26 July 2006

One Laptop Per Child: Pedagogically Suspect?

I've been a little dismissive of the One Laptop Per Child (OLPC) project, but having read LWN.net's fascinating interview with Jim Getty, the Vice President of Software, I have become more impressed with what it is trying to do, and how it is trying to do it.

Unfortunately, it seems that the Indian Ministry of Education does not share my new-found enthusiasm. According to Heise Online:

The Indian Ministry of Human Resource Development (HRD), the country's ministry of education, has rejected the suggestion made by the country's Planning Commission to take part in the "One Laptop per Child" (OLPC) program. In a letter sent to the Planning Commission last month Education Secretary Sudeep Banerjee of the Ministry of Human Resource Development stated that the case for giving a computer to every single child was "pedagogically suspect." This the Indian daily The Hindu reports. "It may actually be detrimental to the growth of creative and analytical abilities of the child," the secretary added. Classrooms and teachers were more urgently needed than "fancy tools," the Education Secretary went on to say.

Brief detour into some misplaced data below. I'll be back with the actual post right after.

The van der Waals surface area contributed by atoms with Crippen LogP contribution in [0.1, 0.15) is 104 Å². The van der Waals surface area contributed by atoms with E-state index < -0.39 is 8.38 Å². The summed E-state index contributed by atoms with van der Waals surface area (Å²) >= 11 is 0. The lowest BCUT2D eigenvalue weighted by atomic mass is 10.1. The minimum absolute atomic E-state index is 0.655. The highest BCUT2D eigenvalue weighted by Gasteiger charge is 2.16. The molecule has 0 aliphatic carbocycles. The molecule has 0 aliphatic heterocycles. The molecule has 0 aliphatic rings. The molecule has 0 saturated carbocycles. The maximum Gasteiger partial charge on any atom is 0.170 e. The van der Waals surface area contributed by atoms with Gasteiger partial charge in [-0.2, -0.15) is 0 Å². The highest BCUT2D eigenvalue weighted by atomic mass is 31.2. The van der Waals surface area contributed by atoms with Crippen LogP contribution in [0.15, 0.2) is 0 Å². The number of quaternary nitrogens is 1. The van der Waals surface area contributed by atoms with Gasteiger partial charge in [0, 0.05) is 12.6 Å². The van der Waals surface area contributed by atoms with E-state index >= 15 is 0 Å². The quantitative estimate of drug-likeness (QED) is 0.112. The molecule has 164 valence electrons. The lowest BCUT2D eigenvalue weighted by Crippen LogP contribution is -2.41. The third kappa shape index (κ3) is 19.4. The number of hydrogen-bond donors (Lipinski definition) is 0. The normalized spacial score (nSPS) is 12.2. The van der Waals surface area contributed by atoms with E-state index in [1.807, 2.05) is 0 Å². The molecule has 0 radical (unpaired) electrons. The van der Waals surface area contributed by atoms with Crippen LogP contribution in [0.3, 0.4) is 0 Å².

It's a fair point, and a concern that research will need to show is unfounded when the first deliveries of the laptops take place next year (assuming they do).

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